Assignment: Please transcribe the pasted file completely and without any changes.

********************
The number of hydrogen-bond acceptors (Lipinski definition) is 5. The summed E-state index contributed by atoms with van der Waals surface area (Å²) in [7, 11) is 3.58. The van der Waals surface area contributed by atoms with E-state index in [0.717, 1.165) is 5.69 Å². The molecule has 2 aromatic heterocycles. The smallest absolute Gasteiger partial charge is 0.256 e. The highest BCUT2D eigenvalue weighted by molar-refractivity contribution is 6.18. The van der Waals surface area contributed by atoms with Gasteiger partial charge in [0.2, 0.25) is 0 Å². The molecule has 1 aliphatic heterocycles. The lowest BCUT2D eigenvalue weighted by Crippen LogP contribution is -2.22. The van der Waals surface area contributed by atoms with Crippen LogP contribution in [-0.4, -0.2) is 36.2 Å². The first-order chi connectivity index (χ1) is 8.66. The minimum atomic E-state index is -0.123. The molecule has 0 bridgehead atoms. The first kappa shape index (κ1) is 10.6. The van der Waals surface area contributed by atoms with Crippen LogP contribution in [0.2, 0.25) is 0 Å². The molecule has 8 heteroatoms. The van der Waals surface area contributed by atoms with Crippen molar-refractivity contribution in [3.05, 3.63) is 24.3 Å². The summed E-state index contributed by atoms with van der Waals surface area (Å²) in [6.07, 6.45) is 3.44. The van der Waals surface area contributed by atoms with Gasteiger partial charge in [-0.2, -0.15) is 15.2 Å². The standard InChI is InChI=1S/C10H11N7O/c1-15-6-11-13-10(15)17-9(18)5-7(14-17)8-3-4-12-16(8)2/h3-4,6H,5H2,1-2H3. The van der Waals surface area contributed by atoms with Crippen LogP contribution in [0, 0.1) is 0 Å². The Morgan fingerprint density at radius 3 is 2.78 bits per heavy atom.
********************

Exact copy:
The number of hydrogen-bond acceptors (Lipinski definition) is 5. The summed E-state index contributed by atoms with van der Waals surface area (Å²) in [7, 11) is 3.58. The van der Waals surface area contributed by atoms with E-state index in [0.717, 1.165) is 5.69 Å². The molecule has 2 aromatic heterocycles. The smallest absolute Gasteiger partial charge is 0.256 e. The highest BCUT2D eigenvalue weighted by molar-refractivity contribution is 6.18. The van der Waals surface area contributed by atoms with Gasteiger partial charge in [0.2, 0.25) is 0 Å². The molecule has 1 aliphatic heterocycles. The lowest BCUT2D eigenvalue weighted by Crippen LogP contribution is -2.22. The van der Waals surface area contributed by atoms with Crippen LogP contribution in [-0.4, -0.2) is 36.2 Å². The first-order chi connectivity index (χ1) is 8.66. The minimum atomic E-state index is -0.123. The molecule has 0 bridgehead atoms. The first kappa shape index (κ1) is 10.6. The van der Waals surface area contributed by atoms with Crippen LogP contribution in [0.2, 0.25) is 0 Å². The molecule has 8 heteroatoms. The van der Waals surface area contributed by atoms with Crippen molar-refractivity contribution in [3.05, 3.63) is 24.3 Å². The summed E-state index contributed by atoms with van der Waals surface area (Å²) in [6.07, 6.45) is 3.44. The van der Waals surface area contributed by atoms with Gasteiger partial charge in [-0.2, -0.15) is 15.2 Å². The standard InChI is InChI=1S/C10H11N7O/c1-15-6-11-13-10(15)17-9(18)5-7(14-17)8-3-4-12-16(8)2/h3-4,6H,5H2,1-2H3. The van der Waals surface area contributed by atoms with Crippen LogP contribution in [0, 0.1) is 0 Å². The Morgan fingerprint density at radius 3 is 2.78 bits per heavy atom.